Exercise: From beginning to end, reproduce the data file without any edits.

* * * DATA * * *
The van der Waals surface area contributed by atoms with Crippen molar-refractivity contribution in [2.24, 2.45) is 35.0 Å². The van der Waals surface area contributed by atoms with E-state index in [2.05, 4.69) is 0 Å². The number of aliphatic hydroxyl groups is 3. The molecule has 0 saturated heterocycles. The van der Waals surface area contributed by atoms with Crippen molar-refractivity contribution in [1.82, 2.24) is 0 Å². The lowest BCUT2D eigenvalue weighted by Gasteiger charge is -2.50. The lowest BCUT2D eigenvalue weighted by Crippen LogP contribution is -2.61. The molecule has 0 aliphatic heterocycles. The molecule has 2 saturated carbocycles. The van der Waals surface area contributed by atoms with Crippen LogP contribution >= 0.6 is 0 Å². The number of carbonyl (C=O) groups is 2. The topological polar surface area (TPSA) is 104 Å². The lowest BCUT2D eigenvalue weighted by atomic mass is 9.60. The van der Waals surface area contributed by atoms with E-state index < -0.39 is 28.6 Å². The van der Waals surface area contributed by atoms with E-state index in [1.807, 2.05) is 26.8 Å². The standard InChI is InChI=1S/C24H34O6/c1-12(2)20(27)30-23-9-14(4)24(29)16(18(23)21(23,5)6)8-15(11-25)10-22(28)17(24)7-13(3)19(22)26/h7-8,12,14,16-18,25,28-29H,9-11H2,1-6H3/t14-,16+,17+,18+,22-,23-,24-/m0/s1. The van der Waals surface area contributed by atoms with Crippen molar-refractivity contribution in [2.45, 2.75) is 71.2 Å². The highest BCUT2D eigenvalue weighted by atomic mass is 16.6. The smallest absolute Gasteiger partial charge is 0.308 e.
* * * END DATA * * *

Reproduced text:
The van der Waals surface area contributed by atoms with Crippen molar-refractivity contribution in [2.24, 2.45) is 35.0 Å². The van der Waals surface area contributed by atoms with E-state index in [2.05, 4.69) is 0 Å². The number of aliphatic hydroxyl groups is 3. The molecule has 0 saturated heterocycles. The van der Waals surface area contributed by atoms with Crippen molar-refractivity contribution in [1.82, 2.24) is 0 Å². The lowest BCUT2D eigenvalue weighted by Gasteiger charge is -2.50. The lowest BCUT2D eigenvalue weighted by Crippen LogP contribution is -2.61. The molecule has 0 aliphatic heterocycles. The molecule has 2 saturated carbocycles. The van der Waals surface area contributed by atoms with Crippen LogP contribution >= 0.6 is 0 Å². The number of carbonyl (C=O) groups is 2. The topological polar surface area (TPSA) is 104 Å². The lowest BCUT2D eigenvalue weighted by atomic mass is 9.60. The van der Waals surface area contributed by atoms with E-state index < -0.39 is 28.6 Å². The van der Waals surface area contributed by atoms with E-state index in [1.807, 2.05) is 26.8 Å². The standard InChI is InChI=1S/C24H34O6/c1-12(2)20(27)30-23-9-14(4)24(29)16(18(23)21(23,5)6)8-15(11-25)10-22(28)17(24)7-13(3)19(22)26/h7-8,12,14,16-18,25,28-29H,9-11H2,1-6H3/t14-,16+,17+,18+,22-,23-,24-/m0/s1. The van der Waals surface area contributed by atoms with Crippen molar-refractivity contribution in [2.45, 2.75) is 71.2 Å². The highest BCUT2D eigenvalue weighted by atomic mass is 16.6. The smallest absolute Gasteiger partial charge is 0.308 e.